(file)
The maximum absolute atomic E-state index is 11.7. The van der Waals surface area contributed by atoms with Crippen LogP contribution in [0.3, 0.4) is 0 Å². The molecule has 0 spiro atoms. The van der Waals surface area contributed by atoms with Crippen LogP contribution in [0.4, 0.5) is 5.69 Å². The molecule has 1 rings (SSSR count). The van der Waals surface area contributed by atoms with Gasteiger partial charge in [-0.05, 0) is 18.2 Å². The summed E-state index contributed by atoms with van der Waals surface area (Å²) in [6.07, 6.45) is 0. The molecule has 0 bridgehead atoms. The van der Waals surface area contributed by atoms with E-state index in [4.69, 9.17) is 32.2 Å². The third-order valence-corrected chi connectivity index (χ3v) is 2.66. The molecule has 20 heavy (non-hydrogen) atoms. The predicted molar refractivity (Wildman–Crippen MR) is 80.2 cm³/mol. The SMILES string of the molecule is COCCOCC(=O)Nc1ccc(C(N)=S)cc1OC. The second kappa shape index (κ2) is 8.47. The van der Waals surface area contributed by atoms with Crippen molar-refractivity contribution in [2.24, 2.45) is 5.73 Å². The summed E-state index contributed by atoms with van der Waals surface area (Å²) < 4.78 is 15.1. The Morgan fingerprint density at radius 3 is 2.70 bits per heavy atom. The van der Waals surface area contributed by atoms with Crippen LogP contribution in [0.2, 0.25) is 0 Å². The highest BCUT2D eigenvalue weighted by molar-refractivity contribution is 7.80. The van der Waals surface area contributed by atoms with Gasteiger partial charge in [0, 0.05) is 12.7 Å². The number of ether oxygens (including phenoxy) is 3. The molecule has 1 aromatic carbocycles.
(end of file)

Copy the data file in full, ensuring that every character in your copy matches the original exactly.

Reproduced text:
The maximum absolute atomic E-state index is 11.7. The van der Waals surface area contributed by atoms with Crippen LogP contribution in [0.3, 0.4) is 0 Å². The molecule has 0 spiro atoms. The van der Waals surface area contributed by atoms with Crippen LogP contribution in [0.4, 0.5) is 5.69 Å². The molecule has 1 rings (SSSR count). The van der Waals surface area contributed by atoms with Gasteiger partial charge in [-0.05, 0) is 18.2 Å². The summed E-state index contributed by atoms with van der Waals surface area (Å²) in [6.07, 6.45) is 0. The molecule has 0 bridgehead atoms. The van der Waals surface area contributed by atoms with E-state index in [4.69, 9.17) is 32.2 Å². The third-order valence-corrected chi connectivity index (χ3v) is 2.66. The molecule has 20 heavy (non-hydrogen) atoms. The predicted molar refractivity (Wildman–Crippen MR) is 80.2 cm³/mol. The SMILES string of the molecule is COCCOCC(=O)Nc1ccc(C(N)=S)cc1OC. The second kappa shape index (κ2) is 8.47. The van der Waals surface area contributed by atoms with Crippen molar-refractivity contribution in [2.24, 2.45) is 5.73 Å². The summed E-state index contributed by atoms with van der Waals surface area (Å²) < 4.78 is 15.1. The Morgan fingerprint density at radius 3 is 2.70 bits per heavy atom. The van der Waals surface area contributed by atoms with Crippen LogP contribution in [0.2, 0.25) is 0 Å². The highest BCUT2D eigenvalue weighted by molar-refractivity contribution is 7.80. The van der Waals surface area contributed by atoms with Gasteiger partial charge in [0, 0.05) is 12.7 Å². The number of ether oxygens (including phenoxy) is 3. The molecule has 1 aromatic carbocycles.